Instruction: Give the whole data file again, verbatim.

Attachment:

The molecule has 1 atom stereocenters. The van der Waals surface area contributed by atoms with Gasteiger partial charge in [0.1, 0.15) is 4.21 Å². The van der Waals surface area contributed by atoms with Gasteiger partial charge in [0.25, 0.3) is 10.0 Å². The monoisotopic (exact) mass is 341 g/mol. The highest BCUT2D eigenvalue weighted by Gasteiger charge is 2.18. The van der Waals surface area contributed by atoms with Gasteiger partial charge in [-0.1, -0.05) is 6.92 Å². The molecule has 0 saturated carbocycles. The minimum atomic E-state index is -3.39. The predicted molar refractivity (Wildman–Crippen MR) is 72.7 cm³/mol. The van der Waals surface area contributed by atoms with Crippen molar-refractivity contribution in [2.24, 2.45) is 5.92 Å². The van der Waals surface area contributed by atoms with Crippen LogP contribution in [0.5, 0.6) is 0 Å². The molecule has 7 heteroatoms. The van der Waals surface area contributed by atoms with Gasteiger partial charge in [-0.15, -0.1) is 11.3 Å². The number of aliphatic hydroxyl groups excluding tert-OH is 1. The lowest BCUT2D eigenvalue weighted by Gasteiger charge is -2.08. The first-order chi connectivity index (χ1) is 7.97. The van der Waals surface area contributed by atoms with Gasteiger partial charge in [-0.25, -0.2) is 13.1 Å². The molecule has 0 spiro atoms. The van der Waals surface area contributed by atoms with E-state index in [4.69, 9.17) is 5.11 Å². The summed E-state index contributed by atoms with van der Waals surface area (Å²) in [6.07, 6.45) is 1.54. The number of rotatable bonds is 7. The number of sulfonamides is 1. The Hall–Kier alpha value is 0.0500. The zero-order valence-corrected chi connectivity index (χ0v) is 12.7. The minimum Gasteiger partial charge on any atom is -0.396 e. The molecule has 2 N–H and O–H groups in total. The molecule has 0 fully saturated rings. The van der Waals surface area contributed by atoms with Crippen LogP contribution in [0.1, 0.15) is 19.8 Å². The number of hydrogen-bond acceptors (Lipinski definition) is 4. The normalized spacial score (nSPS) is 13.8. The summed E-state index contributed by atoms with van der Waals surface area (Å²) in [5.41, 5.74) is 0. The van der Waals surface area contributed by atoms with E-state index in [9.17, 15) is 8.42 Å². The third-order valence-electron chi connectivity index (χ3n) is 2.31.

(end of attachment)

The molecule has 1 atom stereocenters. The van der Waals surface area contributed by atoms with Gasteiger partial charge in [0.1, 0.15) is 4.21 Å². The van der Waals surface area contributed by atoms with Gasteiger partial charge in [0.25, 0.3) is 10.0 Å². The monoisotopic (exact) mass is 341 g/mol. The highest BCUT2D eigenvalue weighted by Gasteiger charge is 2.18. The van der Waals surface area contributed by atoms with Gasteiger partial charge in [-0.1, -0.05) is 6.92 Å². The molecule has 0 saturated carbocycles. The minimum atomic E-state index is -3.39. The predicted molar refractivity (Wildman–Crippen MR) is 72.7 cm³/mol. The van der Waals surface area contributed by atoms with Crippen molar-refractivity contribution in [2.24, 2.45) is 5.92 Å². The van der Waals surface area contributed by atoms with Crippen LogP contribution in [0.5, 0.6) is 0 Å². The molecule has 7 heteroatoms. The van der Waals surface area contributed by atoms with Gasteiger partial charge in [-0.15, -0.1) is 11.3 Å². The number of aliphatic hydroxyl groups excluding tert-OH is 1. The lowest BCUT2D eigenvalue weighted by Gasteiger charge is -2.08. The first-order chi connectivity index (χ1) is 7.97. The van der Waals surface area contributed by atoms with Gasteiger partial charge in [-0.25, -0.2) is 13.1 Å². The molecule has 0 spiro atoms. The van der Waals surface area contributed by atoms with E-state index in [4.69, 9.17) is 5.11 Å². The summed E-state index contributed by atoms with van der Waals surface area (Å²) in [6.07, 6.45) is 1.54. The number of rotatable bonds is 7. The number of sulfonamides is 1. The Hall–Kier alpha value is 0.0500. The zero-order valence-corrected chi connectivity index (χ0v) is 12.7. The minimum Gasteiger partial charge on any atom is -0.396 e. The molecule has 2 N–H and O–H groups in total. The molecule has 0 fully saturated rings. The van der Waals surface area contributed by atoms with Crippen LogP contribution in [0.1, 0.15) is 19.8 Å². The number of hydrogen-bond acceptors (Lipinski definition) is 4. The normalized spacial score (nSPS) is 13.8. The summed E-state index contributed by atoms with van der Waals surface area (Å²) in [5.41, 5.74) is 0. The van der Waals surface area contributed by atoms with E-state index in [9.17, 15) is 8.42 Å². The third-order valence-electron chi connectivity index (χ3n) is 2.31.